Aside from Scooter's fervent barks at passersby and delivery trucks, we lead a pretty quiet life at the Davis house. On top of the lack of proper sleep and nutrition, the crowd at the Diaper Dash was noisy and enthusiastic. Baby D was not prepared for the noise or crowd, and I did not properly train her on how to block out the noise--both the loud people on the outside and any negative voices on the inside.
8. It's not *all* about the bling.
Before the race, baby D was very interested in the medal I brought home from this morning's Louisiana Quarter Marathon. I thought it would entice her to crawl to me faster, but she didn't care about it one bit once the race was on. I think many runners can learn from this; running is also about the journey and celebrating what our bodies can do.
9. It's okay to be scared when you are doing new or big things.
The crowd, the noise, the distance--heck, racing in general!--it's all new. Everyone was new at some point, but with some experience, some help from each other, and likely a few blunders, we figure it out. It's okay to be a little scared of so much unknown.
10. Win or lose, be a good sport.
As Baz Luhrmann says in "Everybody's Free (To Wear Sunscreen)," "The race is long, and in the end, it's only with yourself." People have so many different reasons for racing. I started running in honor of my dad and found it to be an excellent way to process grief and celebrate my body. Baby D raced today because I signed her up for the Diaper Dask the night before. Although the circumstances were challenging, she displayed grace and poise...especially once she had a bottle. Congratulate the winner (if you know how to talk), and appreciate what your body did for you that day.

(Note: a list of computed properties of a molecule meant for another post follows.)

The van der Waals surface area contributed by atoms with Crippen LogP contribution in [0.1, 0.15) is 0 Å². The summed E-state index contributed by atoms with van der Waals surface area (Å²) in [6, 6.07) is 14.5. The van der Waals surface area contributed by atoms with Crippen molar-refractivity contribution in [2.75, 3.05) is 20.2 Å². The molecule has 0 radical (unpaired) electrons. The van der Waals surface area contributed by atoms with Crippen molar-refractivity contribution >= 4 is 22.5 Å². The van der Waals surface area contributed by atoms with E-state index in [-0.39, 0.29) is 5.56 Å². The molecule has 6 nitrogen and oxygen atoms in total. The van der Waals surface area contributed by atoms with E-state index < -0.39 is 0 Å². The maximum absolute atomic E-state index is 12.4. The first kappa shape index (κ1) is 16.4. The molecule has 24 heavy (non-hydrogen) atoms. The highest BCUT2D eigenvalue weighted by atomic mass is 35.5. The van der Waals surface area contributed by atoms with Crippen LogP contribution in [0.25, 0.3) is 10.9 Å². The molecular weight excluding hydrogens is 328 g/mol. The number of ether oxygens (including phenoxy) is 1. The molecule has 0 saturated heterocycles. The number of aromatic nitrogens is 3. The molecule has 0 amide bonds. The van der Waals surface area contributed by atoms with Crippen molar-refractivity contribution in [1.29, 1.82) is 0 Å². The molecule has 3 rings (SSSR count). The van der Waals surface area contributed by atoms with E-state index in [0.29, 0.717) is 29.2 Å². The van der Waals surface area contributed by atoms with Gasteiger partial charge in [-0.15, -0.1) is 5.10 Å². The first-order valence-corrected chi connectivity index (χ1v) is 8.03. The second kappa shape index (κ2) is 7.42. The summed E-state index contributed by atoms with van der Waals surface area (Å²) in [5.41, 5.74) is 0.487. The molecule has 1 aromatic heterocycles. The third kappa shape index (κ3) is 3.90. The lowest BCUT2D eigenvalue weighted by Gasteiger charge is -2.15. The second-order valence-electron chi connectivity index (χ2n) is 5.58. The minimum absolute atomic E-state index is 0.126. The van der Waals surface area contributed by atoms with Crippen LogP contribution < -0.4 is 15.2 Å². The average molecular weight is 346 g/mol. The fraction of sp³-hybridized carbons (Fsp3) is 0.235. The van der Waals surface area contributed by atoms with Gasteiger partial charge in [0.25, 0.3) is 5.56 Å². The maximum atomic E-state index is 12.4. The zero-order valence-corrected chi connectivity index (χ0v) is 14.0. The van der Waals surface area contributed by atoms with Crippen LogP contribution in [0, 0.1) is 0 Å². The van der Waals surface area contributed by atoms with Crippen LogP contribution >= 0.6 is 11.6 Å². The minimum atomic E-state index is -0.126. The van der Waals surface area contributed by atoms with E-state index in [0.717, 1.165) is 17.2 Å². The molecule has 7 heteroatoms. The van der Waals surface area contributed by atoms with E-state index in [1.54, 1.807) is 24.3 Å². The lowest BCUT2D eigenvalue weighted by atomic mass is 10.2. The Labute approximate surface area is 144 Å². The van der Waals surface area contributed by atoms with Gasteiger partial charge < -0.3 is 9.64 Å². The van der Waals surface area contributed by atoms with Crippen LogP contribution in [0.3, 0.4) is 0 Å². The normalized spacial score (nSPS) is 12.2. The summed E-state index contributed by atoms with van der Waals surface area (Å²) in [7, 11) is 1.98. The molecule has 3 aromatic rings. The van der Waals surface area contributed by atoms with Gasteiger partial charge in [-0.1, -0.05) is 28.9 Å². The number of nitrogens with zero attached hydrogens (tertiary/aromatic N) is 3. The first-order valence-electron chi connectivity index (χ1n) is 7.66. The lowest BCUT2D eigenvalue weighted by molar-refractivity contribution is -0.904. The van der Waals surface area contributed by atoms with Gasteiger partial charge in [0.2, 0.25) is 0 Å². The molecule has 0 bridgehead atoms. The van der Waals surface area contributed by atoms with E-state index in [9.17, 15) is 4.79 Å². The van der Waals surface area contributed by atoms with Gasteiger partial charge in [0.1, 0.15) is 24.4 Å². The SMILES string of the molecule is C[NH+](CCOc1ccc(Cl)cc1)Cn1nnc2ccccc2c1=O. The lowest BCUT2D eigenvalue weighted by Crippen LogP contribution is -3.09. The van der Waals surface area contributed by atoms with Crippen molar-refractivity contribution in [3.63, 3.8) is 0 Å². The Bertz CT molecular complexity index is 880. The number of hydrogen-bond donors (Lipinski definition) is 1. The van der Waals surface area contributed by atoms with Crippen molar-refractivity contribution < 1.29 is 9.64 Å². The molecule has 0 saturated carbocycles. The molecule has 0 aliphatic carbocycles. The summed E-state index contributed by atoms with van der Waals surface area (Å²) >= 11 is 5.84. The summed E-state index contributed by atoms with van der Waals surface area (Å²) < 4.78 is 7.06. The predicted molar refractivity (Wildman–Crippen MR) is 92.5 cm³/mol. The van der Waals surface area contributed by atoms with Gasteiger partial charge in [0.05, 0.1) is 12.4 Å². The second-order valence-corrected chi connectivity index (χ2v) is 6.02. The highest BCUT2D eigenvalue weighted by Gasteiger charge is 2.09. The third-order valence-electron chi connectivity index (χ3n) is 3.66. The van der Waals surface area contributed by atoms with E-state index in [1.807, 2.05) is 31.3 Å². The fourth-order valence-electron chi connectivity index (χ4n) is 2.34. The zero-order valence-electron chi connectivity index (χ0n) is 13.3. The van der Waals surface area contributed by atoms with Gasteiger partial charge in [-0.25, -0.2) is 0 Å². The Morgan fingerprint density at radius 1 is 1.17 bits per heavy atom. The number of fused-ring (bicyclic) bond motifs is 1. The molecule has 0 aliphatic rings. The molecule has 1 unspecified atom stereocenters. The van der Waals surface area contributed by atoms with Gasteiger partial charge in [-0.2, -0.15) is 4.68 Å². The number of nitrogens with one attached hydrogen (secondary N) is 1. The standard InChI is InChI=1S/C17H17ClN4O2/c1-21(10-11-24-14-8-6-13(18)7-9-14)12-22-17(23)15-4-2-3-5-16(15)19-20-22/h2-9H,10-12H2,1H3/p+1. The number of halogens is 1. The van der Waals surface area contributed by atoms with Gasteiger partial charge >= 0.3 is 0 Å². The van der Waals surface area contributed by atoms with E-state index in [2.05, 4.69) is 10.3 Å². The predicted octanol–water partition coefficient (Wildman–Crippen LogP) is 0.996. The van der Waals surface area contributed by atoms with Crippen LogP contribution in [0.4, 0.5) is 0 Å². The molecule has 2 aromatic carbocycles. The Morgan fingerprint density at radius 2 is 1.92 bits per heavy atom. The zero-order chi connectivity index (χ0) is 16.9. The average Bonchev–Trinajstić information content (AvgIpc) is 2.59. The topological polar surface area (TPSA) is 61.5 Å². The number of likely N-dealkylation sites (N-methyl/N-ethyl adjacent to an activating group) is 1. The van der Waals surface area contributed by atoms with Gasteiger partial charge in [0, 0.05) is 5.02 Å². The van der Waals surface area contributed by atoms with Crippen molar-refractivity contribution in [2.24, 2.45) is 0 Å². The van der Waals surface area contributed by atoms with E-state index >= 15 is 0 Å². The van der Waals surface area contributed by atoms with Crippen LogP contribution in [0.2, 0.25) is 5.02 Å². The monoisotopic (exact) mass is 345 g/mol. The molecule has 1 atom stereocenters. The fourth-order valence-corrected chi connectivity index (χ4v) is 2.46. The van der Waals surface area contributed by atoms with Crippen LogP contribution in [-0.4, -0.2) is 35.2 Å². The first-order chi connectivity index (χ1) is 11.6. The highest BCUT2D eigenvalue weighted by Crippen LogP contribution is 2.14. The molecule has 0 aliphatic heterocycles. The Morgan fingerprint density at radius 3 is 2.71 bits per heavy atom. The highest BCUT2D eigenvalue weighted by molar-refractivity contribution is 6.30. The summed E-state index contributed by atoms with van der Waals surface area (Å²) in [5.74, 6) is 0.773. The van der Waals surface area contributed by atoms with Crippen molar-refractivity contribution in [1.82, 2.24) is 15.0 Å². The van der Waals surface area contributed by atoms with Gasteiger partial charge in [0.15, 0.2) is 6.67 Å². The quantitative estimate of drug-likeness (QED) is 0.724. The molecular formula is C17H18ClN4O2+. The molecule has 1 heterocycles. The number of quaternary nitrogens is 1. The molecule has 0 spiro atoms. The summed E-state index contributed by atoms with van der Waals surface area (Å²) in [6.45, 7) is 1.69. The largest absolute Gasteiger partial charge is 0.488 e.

11. Don't take yourself too seriously.
Again, everyone has their reasons for racing. Many of those reasons are different from person to person, and they are just that: personal. Celebrate the victories, and take the tougher days in stride. My dad once told me, "Things are never as good or bad as you think they are." Not only that, but...
12. There will be another opportunity to get back out there.
Sure, Baby D will age out of Diaper Dashes, but this is just the first of many opportunities she will have to compete and celebrate her body. Honor what went well with this opportunity and look ahead to how you can continue to improve in the future.
Something that made today great: I ran my best time ever in the Louisiana Quarter Marathon!
Time I woke up: 6:00-ish am